Photo of Newborn Holding Mother’s IUD Goes Viral

by Trey Elmore  •  •  May 5, 2017   

Child's odds-defying birth highlights dangers of intra-uterine devices

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FORT MITCHELL, Ala. ( - Following the delivery of a baby boy named Dexter on April 27, doctors discovered an intact IUD attached to the wall of the mother's uterus behind the placenta. The mother, Lucy Hellein, uploaded a photo of her son with the abortifacient device in his hand on Instragram with the hashtags #mirenababy and #mirenafail.

Mirena is the name of the IUD brand. The device was placed inside Hellein in August; she found out she was pregnant in December.

Baby Dexter Tyler holding the device that was intended to prevent
his conception and birth.

Hellein's doctor and Laura Ghasseminia of Planned Parenthood have expressed divergent opinions as to whether Hellein became pregnant before or after the device was placed. Following Dexter's birth, Hellein had her remaining fallopian tube removed, or, as she put it, she "shut down her baby factory."

The Instagram photo of Dexter was shared 60,000 times in two days. Hellein's physician assumed that the device had fallen out after it couldn't be found.

"My Mirena was nowhere to be found on ultrasound," Hellein remarked, "so my OB assumed that it had fallen out, but I wasn't convinced."

Being pregnant with an IUD carries a high risk of ectopic pregnancy, infection and premature delivery. The device could have caused the death of the child, even after the child implanted as an embryo. Ghasseminia said of Lucy's miscarriage risk, "This woman is very lucky that when the placenta grew over the IUD, it did not disrupt the blood flow to the placenta."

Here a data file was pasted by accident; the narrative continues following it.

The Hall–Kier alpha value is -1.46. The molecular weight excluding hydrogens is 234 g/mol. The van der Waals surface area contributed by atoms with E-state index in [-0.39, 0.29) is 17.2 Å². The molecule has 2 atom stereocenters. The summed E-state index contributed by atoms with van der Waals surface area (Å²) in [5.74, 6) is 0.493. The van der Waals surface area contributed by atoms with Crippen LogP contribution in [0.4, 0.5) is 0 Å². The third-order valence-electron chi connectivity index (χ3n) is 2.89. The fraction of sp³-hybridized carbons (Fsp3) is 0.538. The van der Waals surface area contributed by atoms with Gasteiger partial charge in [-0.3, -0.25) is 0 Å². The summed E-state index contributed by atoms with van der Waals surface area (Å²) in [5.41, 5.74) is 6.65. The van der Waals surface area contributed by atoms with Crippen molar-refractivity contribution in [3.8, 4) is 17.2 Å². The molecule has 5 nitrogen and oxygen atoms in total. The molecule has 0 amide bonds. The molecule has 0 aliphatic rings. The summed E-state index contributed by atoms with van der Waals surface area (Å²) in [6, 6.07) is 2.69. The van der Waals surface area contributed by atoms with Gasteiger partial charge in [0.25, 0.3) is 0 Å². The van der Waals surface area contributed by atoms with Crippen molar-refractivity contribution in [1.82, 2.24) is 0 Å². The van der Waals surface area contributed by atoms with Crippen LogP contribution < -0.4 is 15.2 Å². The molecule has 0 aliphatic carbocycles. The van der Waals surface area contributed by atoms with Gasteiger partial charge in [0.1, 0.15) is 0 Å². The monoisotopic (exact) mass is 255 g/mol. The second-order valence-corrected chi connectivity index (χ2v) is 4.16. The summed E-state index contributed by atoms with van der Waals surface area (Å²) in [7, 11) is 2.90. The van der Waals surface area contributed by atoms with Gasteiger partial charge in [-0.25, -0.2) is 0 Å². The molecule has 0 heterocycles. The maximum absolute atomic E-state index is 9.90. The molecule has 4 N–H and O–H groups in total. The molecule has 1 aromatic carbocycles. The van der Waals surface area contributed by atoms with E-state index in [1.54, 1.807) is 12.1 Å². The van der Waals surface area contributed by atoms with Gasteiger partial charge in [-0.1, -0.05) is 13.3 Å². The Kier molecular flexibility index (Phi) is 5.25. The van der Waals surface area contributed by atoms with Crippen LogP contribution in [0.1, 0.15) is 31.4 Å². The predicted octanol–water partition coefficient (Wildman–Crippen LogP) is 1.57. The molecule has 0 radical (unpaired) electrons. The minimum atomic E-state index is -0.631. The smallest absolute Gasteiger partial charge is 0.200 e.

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Given Dexter's original due date, May 4, known to some as "Star Wars Day," and Dexter's odds-defying birth, Hellein and her doctors cracked jokes about the baby possessing "Jedi powers." The mother remarked, "So, the doctor was like, 'The force is strong with this one.'"

Intra-uterine devices come in two varieties: hormonal IUDs and copper-coil IUDs. Both types alter the wall of the uterus in such a way as to prevent implantation of a preborn child, otherwise known as a chemical abortion. IUDs, along with oral contraceptives, injections like Depo-Provera, and hormonal implants like Norplant function this way.

According to the U.S. National Library of Medicine and the National Institutes of Health (NLM/NIH), major health risks are involved with IUDs. "Perforation of the uterus by an IUD is a serious complication, and this is possible both during the insertion and later. Perforation of the uterus is rare but potentially fatal."

The NLM/NIH website continues, "Serious consequences have been described, such as severe damage to the viscera (i.e. bowel, kidney) and/or peritonitis."

From Mirena's website: "A life-threatening infection called sepsis, including Group A streptococcal sepsis (GAS), may occur within the first few days after Mirena is placed. Call your healthcare provider immediately if you experience severe pain or unexplained fever shortly after Mirena is placed."

More than a thousand lawsuits have been filed against Bayer, the manufacturer of the Mirena IUD. According to the Planned Parenthood-affiliated Guttmacher Institute, more than 50 percent of women having abortions in 2000 had been using birth control during the month they conceived.


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